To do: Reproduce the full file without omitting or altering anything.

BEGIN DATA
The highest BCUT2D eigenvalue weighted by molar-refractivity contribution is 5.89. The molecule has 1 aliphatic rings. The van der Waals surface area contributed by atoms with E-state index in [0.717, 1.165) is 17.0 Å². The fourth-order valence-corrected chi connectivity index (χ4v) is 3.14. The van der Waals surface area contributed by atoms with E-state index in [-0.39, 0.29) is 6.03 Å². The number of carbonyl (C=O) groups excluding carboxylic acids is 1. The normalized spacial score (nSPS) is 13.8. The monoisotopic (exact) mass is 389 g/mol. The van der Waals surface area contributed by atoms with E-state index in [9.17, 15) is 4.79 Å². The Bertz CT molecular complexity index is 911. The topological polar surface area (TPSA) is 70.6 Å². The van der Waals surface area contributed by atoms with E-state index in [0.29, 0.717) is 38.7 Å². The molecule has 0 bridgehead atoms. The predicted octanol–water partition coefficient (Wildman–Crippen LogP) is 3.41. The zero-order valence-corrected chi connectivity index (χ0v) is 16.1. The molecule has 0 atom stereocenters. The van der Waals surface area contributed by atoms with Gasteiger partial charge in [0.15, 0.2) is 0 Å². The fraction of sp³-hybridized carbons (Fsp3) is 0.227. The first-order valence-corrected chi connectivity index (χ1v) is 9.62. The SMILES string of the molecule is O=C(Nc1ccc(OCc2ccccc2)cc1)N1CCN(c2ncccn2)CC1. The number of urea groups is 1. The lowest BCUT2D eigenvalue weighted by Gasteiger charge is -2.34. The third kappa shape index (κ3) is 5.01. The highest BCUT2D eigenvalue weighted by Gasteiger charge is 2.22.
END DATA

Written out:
The highest BCUT2D eigenvalue weighted by molar-refractivity contribution is 5.89. The molecule has 1 aliphatic rings. The van der Waals surface area contributed by atoms with E-state index in [0.717, 1.165) is 17.0 Å². The fourth-order valence-corrected chi connectivity index (χ4v) is 3.14. The van der Waals surface area contributed by atoms with E-state index in [-0.39, 0.29) is 6.03 Å². The number of carbonyl (C=O) groups excluding carboxylic acids is 1. The normalized spacial score (nSPS) is 13.8. The monoisotopic (exact) mass is 389 g/mol. The van der Waals surface area contributed by atoms with E-state index in [9.17, 15) is 4.79 Å². The Bertz CT molecular complexity index is 911. The topological polar surface area (TPSA) is 70.6 Å². The van der Waals surface area contributed by atoms with E-state index in [0.29, 0.717) is 38.7 Å². The molecule has 0 bridgehead atoms. The predicted octanol–water partition coefficient (Wildman–Crippen LogP) is 3.41. The zero-order valence-corrected chi connectivity index (χ0v) is 16.1. The molecule has 0 atom stereocenters. The van der Waals surface area contributed by atoms with Gasteiger partial charge in [0.15, 0.2) is 0 Å². The fraction of sp³-hybridized carbons (Fsp3) is 0.227. The first-order valence-corrected chi connectivity index (χ1v) is 9.62. The SMILES string of the molecule is O=C(Nc1ccc(OCc2ccccc2)cc1)N1CCN(c2ncccn2)CC1. The number of urea groups is 1. The lowest BCUT2D eigenvalue weighted by Gasteiger charge is -2.34. The third kappa shape index (κ3) is 5.01. The highest BCUT2D eigenvalue weighted by Gasteiger charge is 2.22.